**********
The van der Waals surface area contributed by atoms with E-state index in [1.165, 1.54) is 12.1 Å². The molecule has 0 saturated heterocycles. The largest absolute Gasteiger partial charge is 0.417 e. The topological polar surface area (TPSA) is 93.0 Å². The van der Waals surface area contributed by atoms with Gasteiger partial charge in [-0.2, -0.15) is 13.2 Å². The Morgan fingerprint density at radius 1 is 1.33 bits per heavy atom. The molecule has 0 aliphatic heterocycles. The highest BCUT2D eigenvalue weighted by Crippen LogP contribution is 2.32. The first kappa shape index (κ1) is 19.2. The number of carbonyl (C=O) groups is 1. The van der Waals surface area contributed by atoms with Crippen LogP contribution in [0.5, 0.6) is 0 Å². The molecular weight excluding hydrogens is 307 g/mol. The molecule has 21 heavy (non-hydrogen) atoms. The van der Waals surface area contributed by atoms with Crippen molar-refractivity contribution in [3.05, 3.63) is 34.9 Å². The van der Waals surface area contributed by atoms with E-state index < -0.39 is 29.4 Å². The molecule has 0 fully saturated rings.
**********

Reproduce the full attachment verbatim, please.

The van der Waals surface area contributed by atoms with E-state index in [1.165, 1.54) is 12.1 Å². The molecule has 0 saturated heterocycles. The largest absolute Gasteiger partial charge is 0.417 e. The topological polar surface area (TPSA) is 93.0 Å². The van der Waals surface area contributed by atoms with Gasteiger partial charge in [-0.2, -0.15) is 13.2 Å². The Morgan fingerprint density at radius 1 is 1.33 bits per heavy atom. The molecule has 0 aliphatic heterocycles. The highest BCUT2D eigenvalue weighted by Crippen LogP contribution is 2.32. The first kappa shape index (κ1) is 19.2. The number of carbonyl (C=O) groups is 1. The van der Waals surface area contributed by atoms with Crippen LogP contribution in [0.5, 0.6) is 0 Å². The molecular weight excluding hydrogens is 307 g/mol. The molecule has 21 heavy (non-hydrogen) atoms. The van der Waals surface area contributed by atoms with Crippen molar-refractivity contribution in [3.05, 3.63) is 34.9 Å². The van der Waals surface area contributed by atoms with E-state index < -0.39 is 29.4 Å². The molecule has 0 fully saturated rings.